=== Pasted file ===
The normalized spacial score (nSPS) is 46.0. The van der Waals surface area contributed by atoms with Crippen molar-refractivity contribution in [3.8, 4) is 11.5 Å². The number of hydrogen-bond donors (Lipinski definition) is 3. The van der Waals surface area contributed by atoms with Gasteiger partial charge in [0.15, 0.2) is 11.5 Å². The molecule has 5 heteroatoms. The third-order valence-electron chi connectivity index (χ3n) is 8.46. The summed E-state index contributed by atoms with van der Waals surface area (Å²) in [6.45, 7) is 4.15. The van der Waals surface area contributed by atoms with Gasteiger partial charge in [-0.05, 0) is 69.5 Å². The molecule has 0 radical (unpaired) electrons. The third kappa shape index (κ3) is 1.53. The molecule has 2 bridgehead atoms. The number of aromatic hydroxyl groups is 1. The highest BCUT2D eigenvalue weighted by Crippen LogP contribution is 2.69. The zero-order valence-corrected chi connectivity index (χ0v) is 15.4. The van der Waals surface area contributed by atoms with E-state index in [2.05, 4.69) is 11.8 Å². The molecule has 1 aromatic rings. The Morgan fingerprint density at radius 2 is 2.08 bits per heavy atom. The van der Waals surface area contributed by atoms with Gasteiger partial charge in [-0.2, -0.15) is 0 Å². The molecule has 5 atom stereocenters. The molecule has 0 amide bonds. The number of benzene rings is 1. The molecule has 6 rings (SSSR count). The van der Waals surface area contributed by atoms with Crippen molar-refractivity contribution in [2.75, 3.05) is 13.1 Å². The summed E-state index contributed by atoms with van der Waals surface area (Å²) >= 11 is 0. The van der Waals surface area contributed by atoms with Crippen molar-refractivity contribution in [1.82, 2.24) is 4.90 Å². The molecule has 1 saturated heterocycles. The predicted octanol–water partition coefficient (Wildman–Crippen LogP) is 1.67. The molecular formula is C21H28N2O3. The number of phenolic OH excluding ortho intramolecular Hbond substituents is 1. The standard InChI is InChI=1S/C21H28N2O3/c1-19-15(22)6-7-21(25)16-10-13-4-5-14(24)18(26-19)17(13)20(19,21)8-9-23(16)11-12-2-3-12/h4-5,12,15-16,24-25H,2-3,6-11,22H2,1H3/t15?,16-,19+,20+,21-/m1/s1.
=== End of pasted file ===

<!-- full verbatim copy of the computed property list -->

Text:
The normalized spacial score (nSPS) is 46.0. The van der Waals surface area contributed by atoms with Crippen molar-refractivity contribution in [3.8, 4) is 11.5 Å². The number of hydrogen-bond donors (Lipinski definition) is 3. The van der Waals surface area contributed by atoms with Gasteiger partial charge in [0.15, 0.2) is 11.5 Å². The molecule has 5 heteroatoms. The third-order valence-electron chi connectivity index (χ3n) is 8.46. The summed E-state index contributed by atoms with van der Waals surface area (Å²) in [6.45, 7) is 4.15. The van der Waals surface area contributed by atoms with Gasteiger partial charge in [-0.05, 0) is 69.5 Å². The molecule has 0 radical (unpaired) electrons. The third kappa shape index (κ3) is 1.53. The molecule has 2 bridgehead atoms. The number of aromatic hydroxyl groups is 1. The highest BCUT2D eigenvalue weighted by Crippen LogP contribution is 2.69. The zero-order valence-corrected chi connectivity index (χ0v) is 15.4. The van der Waals surface area contributed by atoms with E-state index in [2.05, 4.69) is 11.8 Å². The molecule has 1 aromatic rings. The Morgan fingerprint density at radius 2 is 2.08 bits per heavy atom. The van der Waals surface area contributed by atoms with Gasteiger partial charge in [-0.2, -0.15) is 0 Å². The molecule has 5 atom stereocenters. The molecule has 0 amide bonds. The number of benzene rings is 1. The molecule has 6 rings (SSSR count). The van der Waals surface area contributed by atoms with Crippen molar-refractivity contribution in [2.75, 3.05) is 13.1 Å². The summed E-state index contributed by atoms with van der Waals surface area (Å²) >= 11 is 0. The van der Waals surface area contributed by atoms with Crippen molar-refractivity contribution in [1.82, 2.24) is 4.90 Å². The molecule has 1 saturated heterocycles. The predicted octanol–water partition coefficient (Wildman–Crippen LogP) is 1.67. The molecular formula is C21H28N2O3. The number of phenolic OH excluding ortho intramolecular Hbond substituents is 1. The standard InChI is InChI=1S/C21H28N2O3/c1-19-15(22)6-7-21(25)16-10-13-4-5-14(24)18(26-19)17(13)20(19,21)8-9-23(16)11-12-2-3-12/h4-5,12,15-16,24-25H,2-3,6-11,22H2,1H3/t15?,16-,19+,20+,21-/m1/s1.